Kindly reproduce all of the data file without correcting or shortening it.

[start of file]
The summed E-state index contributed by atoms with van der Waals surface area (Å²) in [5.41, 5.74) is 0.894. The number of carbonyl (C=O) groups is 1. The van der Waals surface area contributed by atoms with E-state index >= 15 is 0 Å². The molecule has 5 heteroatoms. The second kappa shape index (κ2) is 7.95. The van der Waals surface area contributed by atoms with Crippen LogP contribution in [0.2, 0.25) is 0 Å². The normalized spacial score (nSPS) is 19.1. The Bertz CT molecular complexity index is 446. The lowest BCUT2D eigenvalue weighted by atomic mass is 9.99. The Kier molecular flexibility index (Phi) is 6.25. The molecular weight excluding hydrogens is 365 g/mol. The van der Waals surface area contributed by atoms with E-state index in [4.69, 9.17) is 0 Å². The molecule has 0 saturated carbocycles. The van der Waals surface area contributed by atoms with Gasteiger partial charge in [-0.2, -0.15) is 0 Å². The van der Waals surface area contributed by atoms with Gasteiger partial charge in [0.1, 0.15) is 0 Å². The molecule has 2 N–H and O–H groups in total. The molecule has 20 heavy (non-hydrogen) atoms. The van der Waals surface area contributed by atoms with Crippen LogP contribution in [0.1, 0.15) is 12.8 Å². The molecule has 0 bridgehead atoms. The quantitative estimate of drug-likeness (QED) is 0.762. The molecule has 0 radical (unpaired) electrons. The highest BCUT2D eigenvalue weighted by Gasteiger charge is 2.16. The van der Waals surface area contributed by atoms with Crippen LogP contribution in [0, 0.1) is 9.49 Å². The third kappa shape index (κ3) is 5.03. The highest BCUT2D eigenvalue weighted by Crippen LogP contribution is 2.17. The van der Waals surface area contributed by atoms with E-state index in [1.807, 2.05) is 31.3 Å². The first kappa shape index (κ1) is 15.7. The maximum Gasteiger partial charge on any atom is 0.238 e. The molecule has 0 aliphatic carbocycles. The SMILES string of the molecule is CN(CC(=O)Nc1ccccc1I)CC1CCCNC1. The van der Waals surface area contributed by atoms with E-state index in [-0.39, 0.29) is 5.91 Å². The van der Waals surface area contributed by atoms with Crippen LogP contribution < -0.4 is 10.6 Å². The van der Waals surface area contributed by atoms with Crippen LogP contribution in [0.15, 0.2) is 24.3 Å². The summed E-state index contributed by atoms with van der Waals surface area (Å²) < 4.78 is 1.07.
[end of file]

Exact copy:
The summed E-state index contributed by atoms with van der Waals surface area (Å²) in [5.41, 5.74) is 0.894. The number of carbonyl (C=O) groups is 1. The van der Waals surface area contributed by atoms with E-state index >= 15 is 0 Å². The molecule has 5 heteroatoms. The second kappa shape index (κ2) is 7.95. The van der Waals surface area contributed by atoms with Crippen LogP contribution in [0.2, 0.25) is 0 Å². The normalized spacial score (nSPS) is 19.1. The Bertz CT molecular complexity index is 446. The lowest BCUT2D eigenvalue weighted by atomic mass is 9.99. The Kier molecular flexibility index (Phi) is 6.25. The molecular weight excluding hydrogens is 365 g/mol. The van der Waals surface area contributed by atoms with E-state index in [4.69, 9.17) is 0 Å². The molecule has 0 saturated carbocycles. The van der Waals surface area contributed by atoms with Gasteiger partial charge in [-0.2, -0.15) is 0 Å². The van der Waals surface area contributed by atoms with Gasteiger partial charge in [0.1, 0.15) is 0 Å². The molecule has 2 N–H and O–H groups in total. The molecule has 20 heavy (non-hydrogen) atoms. The van der Waals surface area contributed by atoms with Crippen LogP contribution in [0.1, 0.15) is 12.8 Å². The molecule has 0 bridgehead atoms. The quantitative estimate of drug-likeness (QED) is 0.762. The molecule has 0 radical (unpaired) electrons. The highest BCUT2D eigenvalue weighted by Gasteiger charge is 2.16. The van der Waals surface area contributed by atoms with Crippen LogP contribution in [0, 0.1) is 9.49 Å². The third kappa shape index (κ3) is 5.03. The highest BCUT2D eigenvalue weighted by Crippen LogP contribution is 2.17. The van der Waals surface area contributed by atoms with E-state index in [1.807, 2.05) is 31.3 Å². The first kappa shape index (κ1) is 15.7. The maximum Gasteiger partial charge on any atom is 0.238 e. The molecule has 0 aliphatic carbocycles. The SMILES string of the molecule is CN(CC(=O)Nc1ccccc1I)CC1CCCNC1. The van der Waals surface area contributed by atoms with E-state index in [-0.39, 0.29) is 5.91 Å². The van der Waals surface area contributed by atoms with Crippen LogP contribution < -0.4 is 10.6 Å². The van der Waals surface area contributed by atoms with Crippen LogP contribution in [0.15, 0.2) is 24.3 Å². The summed E-state index contributed by atoms with van der Waals surface area (Å²) < 4.78 is 1.07.